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How To Turn a Former Red Light District Around

Surabaya's Gang Dolly used to be Southeast Asia's largest red light district. Now, it's having a renaissance thanks to Milisi Fotokopi.

by VICE Indonesia
12 January 2017, 9:00am

Two years ago Kampung Bangunrejo was one of the busiest areas in Surabaya. At least it was when it was night. The neighborhood was home to Gang Dolly, an area that then carried the unenviable distinction as Southeast Asia's largest red light district. 

Cars would line the streets, and locals say that anyone, from a curious student to a top official, could have been in the driver's seat. Dangdut koplo would blare from low-budget speakers and women, many of them sex workers, some of them just dangdut performers, would be dancing along in the streets. 

But two years ago, Surabaya's Mayor Tri Rismaharini shut Gang Dolly down. The sex workers and pimps vanished and Kampung Bangunrejo was suddenly quiet. But can you end prostitution by just shutting down a red light district?

Milisi Fotokopi doesn't think so. This humanitarian organization believes that a city can't just end prostitution with enforcement. Gang Dolly wasn't just a red light district. It was also an entire ecosystem of businesses that ran in conjunction with the illegal side of the neighborhood. Without social support, the taxi drivers, food hawkers, and dangdut performers who used to rely on the crowds could easily bring prostitution back to Gang Dolly. 

That's why Milisi Fotokopi worked to bring arts and a traditional night market to the neighborhood. We met with the people behind the program last October to talk about how new economic opportunities are helping revitalize a neighborhood once known as the heart of Surabaya's sleaze. 

VICE Indonesia: So what's the story behind the Bangunrejo Festival? 
Milisi Fotokopi: It's a collective event. Bangunrejo means "to raise one's dignity," so the festival is meant to create prosperity in the neighborhood. 

OK, so it's about solidarity and collective welfare for the community. Is that why it's held here in the kampung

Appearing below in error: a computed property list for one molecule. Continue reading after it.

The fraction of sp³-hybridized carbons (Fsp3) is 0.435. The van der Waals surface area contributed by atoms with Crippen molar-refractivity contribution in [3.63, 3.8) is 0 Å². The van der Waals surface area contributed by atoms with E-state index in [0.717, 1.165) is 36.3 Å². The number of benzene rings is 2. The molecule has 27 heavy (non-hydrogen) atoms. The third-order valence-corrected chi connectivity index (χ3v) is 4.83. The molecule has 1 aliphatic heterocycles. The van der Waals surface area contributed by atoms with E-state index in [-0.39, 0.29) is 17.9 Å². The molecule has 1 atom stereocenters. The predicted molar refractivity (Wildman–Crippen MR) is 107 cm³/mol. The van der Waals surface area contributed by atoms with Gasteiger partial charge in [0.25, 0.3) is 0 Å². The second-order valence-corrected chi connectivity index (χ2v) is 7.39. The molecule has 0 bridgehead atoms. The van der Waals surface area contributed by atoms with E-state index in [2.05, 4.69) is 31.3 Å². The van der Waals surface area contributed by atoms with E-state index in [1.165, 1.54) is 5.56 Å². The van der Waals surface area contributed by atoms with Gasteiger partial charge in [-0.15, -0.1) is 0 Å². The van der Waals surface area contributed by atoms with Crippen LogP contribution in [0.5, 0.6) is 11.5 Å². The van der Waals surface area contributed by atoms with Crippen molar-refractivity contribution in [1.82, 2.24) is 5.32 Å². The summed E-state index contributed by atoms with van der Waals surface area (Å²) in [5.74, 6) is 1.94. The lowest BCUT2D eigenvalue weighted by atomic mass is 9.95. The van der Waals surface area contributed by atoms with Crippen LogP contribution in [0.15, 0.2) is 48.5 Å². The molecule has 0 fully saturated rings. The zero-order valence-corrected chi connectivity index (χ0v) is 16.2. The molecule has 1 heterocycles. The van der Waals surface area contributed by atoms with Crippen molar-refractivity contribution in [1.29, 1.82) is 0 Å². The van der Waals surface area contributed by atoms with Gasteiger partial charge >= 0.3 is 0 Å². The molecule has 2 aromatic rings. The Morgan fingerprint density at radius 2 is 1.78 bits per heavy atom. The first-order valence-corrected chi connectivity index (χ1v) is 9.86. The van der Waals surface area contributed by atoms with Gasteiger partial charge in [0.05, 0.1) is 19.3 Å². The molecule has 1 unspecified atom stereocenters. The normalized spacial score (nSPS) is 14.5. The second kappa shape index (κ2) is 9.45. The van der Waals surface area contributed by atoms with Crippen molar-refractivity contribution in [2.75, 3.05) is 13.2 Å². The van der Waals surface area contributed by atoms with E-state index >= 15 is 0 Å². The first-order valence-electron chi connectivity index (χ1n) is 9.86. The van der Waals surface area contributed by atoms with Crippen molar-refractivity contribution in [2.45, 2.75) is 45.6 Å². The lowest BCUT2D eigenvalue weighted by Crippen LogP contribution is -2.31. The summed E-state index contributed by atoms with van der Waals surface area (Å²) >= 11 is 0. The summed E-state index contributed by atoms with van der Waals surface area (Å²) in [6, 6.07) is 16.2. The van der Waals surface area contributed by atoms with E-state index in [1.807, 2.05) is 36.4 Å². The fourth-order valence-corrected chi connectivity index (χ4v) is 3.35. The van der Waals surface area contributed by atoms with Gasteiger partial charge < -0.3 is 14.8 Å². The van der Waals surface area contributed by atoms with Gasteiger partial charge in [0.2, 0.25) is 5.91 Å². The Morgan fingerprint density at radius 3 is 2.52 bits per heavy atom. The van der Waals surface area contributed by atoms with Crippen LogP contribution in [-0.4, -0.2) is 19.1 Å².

Well this kampung had some negative stigma attached to it in the past because of Gang Dolly. But it was also lagging behind, in the socio-economic sense. So it's a project for all of us. Gang Dolly had a serious negative impact socially on the kampung. So it's important to create an arts movement that's not affiliated with a certain religion so we can bond all people together. We can only do something like that through arts and culture. 

So the idea is to gather all kinds of people from this kampung, and neighboring ones as well, so that people aren't so segregated by their religion and ethnicity? 
The sheer variety of cultural and educational backgrounds here are the key to holding this event. But it's only a trial right now. I hope it's not the last. 

Will it be an annual thing?
Yeah. We've only just begun. I hope this will get bigger each year so that everyone can participate. This event isn't funded by one particular individual, but by the whole community. It shows that people are willing to help each other to create a better place to live. 

Artistically, what are you trying to do here?
We have a parade called Parade Dosomuko. Dosomuko is the villain in Javanese wayang. So he represents our evil side as humans—all the bad traits that hold back Indonesia, especially Surabaya, from fulfilling its destiny. We want to gradually hold this event with the hopes that one day, when we finish, we'll be reborn. On 28 October, our country was first called the Republic of Indonesia. That's why I think Kampung Bangunrejo has big dreams to better develop the nation. 

There's a program that teaches dance, painting, and performing arts, right? 
Yeah, people need to learn how to empower themselves. The easiest way is to draw. Drawing can reveal one's feelings and thoughts. The next is performing arts—which is another way to explore expression—and dancing. Dancing is a universal language. We don't need words, it's all about movement. So we must move! We have to move in every possible sense—in our thoughts, in our activities. 

Do you think events like this will help pull people, and money, from outside the kampung as well?
That's right. The goal is to build Kampung Bangunrejo economically. I hope this will get the government's attention, or at least the public's, so they come here. Because it's not just about this event; it's about empowerment. We're going to collaborate with the general commissioner of Japan for some dance performances.

So then how often are you going to hold festivals like this in the future?
Well, we are trying to raise awareness. This is a test for the people to create trust among each other. Trust that they can exist, that they can perform together. I hope this will encourage them to do more. I really do hope we can do this every year, and that they will eventually do it themselves. This time it was put on by Milisi Fotokopi, Teater Kusuma, and friends from KPJ. But next time it will be done by the people here. 

Ah, so it's a bottom-up grassroots thing? Yeah, too often our society just sort of sits back and watches things go, with people sort of accepting their fate. 
We could see that here, and that's why we had to do this. We needed to expose "remo," which is Surabaya's identity. It means that every region has its own character. We need to be brave and make a move. We need to be proud like our ancestors. Proud like Cak Durasim, who stood up to the Japanese and the Dutch colonialists. So today we made this place an icon: "Bangunrejo, Kampungne Arek Suroboyo." This is so Kampung Bangunrejo gets better, gets more honest. They are all good people here. We're all human, regardless of our ethnicity or religion.